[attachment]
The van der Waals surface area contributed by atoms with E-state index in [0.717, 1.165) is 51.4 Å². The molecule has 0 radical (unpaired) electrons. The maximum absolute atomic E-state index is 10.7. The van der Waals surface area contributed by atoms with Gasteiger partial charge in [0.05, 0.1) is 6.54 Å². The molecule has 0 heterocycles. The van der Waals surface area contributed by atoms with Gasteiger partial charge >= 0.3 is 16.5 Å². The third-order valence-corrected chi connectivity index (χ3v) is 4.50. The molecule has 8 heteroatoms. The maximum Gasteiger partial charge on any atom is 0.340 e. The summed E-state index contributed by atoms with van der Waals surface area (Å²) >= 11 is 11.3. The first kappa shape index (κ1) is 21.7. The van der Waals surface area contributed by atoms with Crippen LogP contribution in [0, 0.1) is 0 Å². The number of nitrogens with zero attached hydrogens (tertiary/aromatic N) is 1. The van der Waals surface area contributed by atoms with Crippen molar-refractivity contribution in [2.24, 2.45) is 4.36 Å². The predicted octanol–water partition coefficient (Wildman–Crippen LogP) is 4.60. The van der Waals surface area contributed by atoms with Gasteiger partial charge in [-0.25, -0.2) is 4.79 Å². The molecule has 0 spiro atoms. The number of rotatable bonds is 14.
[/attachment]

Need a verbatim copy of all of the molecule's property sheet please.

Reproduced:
The van der Waals surface area contributed by atoms with E-state index in [0.717, 1.165) is 51.4 Å². The molecule has 0 radical (unpaired) electrons. The maximum absolute atomic E-state index is 10.7. The van der Waals surface area contributed by atoms with Gasteiger partial charge in [0.05, 0.1) is 6.54 Å². The molecule has 0 heterocycles. The van der Waals surface area contributed by atoms with Gasteiger partial charge >= 0.3 is 16.5 Å². The third-order valence-corrected chi connectivity index (χ3v) is 4.50. The molecule has 8 heteroatoms. The maximum Gasteiger partial charge on any atom is 0.340 e. The summed E-state index contributed by atoms with van der Waals surface area (Å²) >= 11 is 11.3. The first kappa shape index (κ1) is 21.7. The van der Waals surface area contributed by atoms with Crippen LogP contribution in [0, 0.1) is 0 Å². The number of nitrogens with zero attached hydrogens (tertiary/aromatic N) is 1. The van der Waals surface area contributed by atoms with Crippen molar-refractivity contribution in [2.24, 2.45) is 4.36 Å². The predicted octanol–water partition coefficient (Wildman–Crippen LogP) is 4.60. The van der Waals surface area contributed by atoms with Gasteiger partial charge in [-0.25, -0.2) is 4.79 Å². The molecule has 0 spiro atoms. The number of rotatable bonds is 14.